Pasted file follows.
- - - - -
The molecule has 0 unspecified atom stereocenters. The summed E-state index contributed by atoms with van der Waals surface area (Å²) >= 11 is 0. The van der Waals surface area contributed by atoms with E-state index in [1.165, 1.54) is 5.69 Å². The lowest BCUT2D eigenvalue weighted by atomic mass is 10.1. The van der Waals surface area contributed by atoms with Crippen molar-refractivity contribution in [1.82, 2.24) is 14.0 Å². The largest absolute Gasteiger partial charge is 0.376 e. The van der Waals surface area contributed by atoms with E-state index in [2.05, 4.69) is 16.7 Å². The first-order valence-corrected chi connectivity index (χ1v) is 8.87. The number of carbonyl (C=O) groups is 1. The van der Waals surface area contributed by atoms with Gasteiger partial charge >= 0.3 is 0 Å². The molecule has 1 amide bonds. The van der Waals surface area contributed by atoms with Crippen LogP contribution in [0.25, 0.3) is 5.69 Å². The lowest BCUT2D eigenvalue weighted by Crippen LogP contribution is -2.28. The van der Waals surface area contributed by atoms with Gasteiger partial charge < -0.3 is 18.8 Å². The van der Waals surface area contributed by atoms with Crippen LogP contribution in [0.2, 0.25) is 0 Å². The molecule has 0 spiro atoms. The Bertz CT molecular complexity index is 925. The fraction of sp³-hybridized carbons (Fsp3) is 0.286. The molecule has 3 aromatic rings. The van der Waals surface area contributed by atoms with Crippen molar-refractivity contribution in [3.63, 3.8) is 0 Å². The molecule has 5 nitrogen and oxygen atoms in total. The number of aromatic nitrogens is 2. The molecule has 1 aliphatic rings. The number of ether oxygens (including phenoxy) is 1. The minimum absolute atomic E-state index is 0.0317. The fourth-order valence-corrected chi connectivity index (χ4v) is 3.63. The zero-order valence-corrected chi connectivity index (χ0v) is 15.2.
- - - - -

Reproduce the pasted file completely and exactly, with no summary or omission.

The molecule has 0 unspecified atom stereocenters. The summed E-state index contributed by atoms with van der Waals surface area (Å²) >= 11 is 0. The van der Waals surface area contributed by atoms with E-state index in [1.165, 1.54) is 5.69 Å². The lowest BCUT2D eigenvalue weighted by atomic mass is 10.1. The van der Waals surface area contributed by atoms with Crippen molar-refractivity contribution in [1.82, 2.24) is 14.0 Å². The largest absolute Gasteiger partial charge is 0.376 e. The van der Waals surface area contributed by atoms with E-state index in [2.05, 4.69) is 16.7 Å². The first-order valence-corrected chi connectivity index (χ1v) is 8.87. The number of carbonyl (C=O) groups is 1. The van der Waals surface area contributed by atoms with Gasteiger partial charge >= 0.3 is 0 Å². The molecule has 1 amide bonds. The van der Waals surface area contributed by atoms with Crippen LogP contribution in [0.25, 0.3) is 5.69 Å². The lowest BCUT2D eigenvalue weighted by Crippen LogP contribution is -2.28. The van der Waals surface area contributed by atoms with Gasteiger partial charge < -0.3 is 18.8 Å². The van der Waals surface area contributed by atoms with Crippen LogP contribution in [0.2, 0.25) is 0 Å². The molecule has 0 spiro atoms. The Bertz CT molecular complexity index is 925. The fraction of sp³-hybridized carbons (Fsp3) is 0.286. The molecule has 3 aromatic rings. The van der Waals surface area contributed by atoms with Crippen molar-refractivity contribution in [3.63, 3.8) is 0 Å². The molecule has 5 nitrogen and oxygen atoms in total. The number of aromatic nitrogens is 2. The molecule has 1 aliphatic rings. The number of ether oxygens (including phenoxy) is 1. The minimum absolute atomic E-state index is 0.0317. The fourth-order valence-corrected chi connectivity index (χ4v) is 3.63. The zero-order valence-corrected chi connectivity index (χ0v) is 15.2.